- The Washington Times - Tuesday, June 2, 2009

Anne Arundel County lawmakers dodged voting on a long-delayed zoning bill that would allow the largest casino in Maryland to be built next door to a popular shopping mall for the fourth straight time Monday night.

A decision will be weeks away on the contentious bill, which would tweak county zoning laws in order to allow a gaming facility with nearly 5,000 slot machines to be built near Arundel Mills Mall. The project would be the largest of four gaming facilities approved by a state commission in February, meaning the future of the facility could determine the future of the state’s nascent gambling industry.

The County Council was to vote on the proposal Monday night, but members imposed further changes to the bill, including a provision to create a parking space for every two gaming positions at the proposed casino.

And because county law requires that any changes be vetted at a public hearing, a vote on the bill has been delayed until July 6.

Of the seven members on the council, three have voiced support for the plan, two are against and two are undecided.

“It puts the council in the most awkward of situations, and none of the members want to be in that position of having the state and their own constituents with divergent interests crashing down on them,” said Dan Nataf, a political science professor at Anne Arundel County Community College.

The changes are being considered after the council decided to replace the original slots legislation on May 18 with a substitute bill, which included many provisions proposed by Council member Daryl D. Jones, a Democrat who represents the area closest to the mall. Some of the changes favored by Mr. Jones include a 1,000-foot buffer zone among the casino and adult book stores, movie theatres and pawn shops.

The Baltimore-based Cordish Cos. wants to build a 200,000-square-foot entertainment complex near the Hanover mall. The project would include upscale restaurants, a live entertainment venue and a casino with 4,750 slot machines.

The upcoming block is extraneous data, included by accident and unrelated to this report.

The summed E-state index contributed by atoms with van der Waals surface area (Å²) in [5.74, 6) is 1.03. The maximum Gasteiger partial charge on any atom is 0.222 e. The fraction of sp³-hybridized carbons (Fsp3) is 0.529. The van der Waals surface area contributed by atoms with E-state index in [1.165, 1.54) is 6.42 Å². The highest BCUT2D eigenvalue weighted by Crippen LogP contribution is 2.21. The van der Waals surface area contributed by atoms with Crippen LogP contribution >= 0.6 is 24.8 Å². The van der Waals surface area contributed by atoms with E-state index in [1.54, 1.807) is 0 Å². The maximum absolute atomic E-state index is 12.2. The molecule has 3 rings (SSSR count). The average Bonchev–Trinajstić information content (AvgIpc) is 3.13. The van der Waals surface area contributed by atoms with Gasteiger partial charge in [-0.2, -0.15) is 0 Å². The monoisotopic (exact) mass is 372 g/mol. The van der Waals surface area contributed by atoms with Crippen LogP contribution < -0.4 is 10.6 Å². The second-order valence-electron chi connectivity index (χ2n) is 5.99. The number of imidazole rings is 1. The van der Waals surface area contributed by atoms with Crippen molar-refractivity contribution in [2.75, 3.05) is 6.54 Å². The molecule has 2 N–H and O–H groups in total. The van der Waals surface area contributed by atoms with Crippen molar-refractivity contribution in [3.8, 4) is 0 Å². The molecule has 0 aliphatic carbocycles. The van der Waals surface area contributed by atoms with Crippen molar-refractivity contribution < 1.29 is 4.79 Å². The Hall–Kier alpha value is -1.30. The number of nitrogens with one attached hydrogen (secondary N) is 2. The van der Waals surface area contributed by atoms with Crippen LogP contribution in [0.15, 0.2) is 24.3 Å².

When statewide slots legislation was drafted in 2007, at least 40 percent of the $1.3 billion in revenue that slot machines were estimated to attract was projected to come from the Arundel Mills site.

The proposal has drawn the wrath of several hundred nearby residents, who feel that the gambling hall is too close to the family friendly shopping mall. Some opponents have publicly said they would not vote for council members who support the proposal.

“Those who vote for this are committing political suicide. These amendments do nothing to help protect us, and we are not stupid,” said Joseline Castanos, a resident of Dorchester and a member of Stop Slots at Arundel Mills.

Mr. Jones, one of the two undecided members on the council, said he would rather see the question of the Arundel Mills site delayed until the fall, when a state commission is scheduled to decide whether Cordish should receive a license to build the gaming facility.

“That’s what bothers me the most, that we are deciding in June or July what we should be deciding in October or November,” Mr. Jones said.

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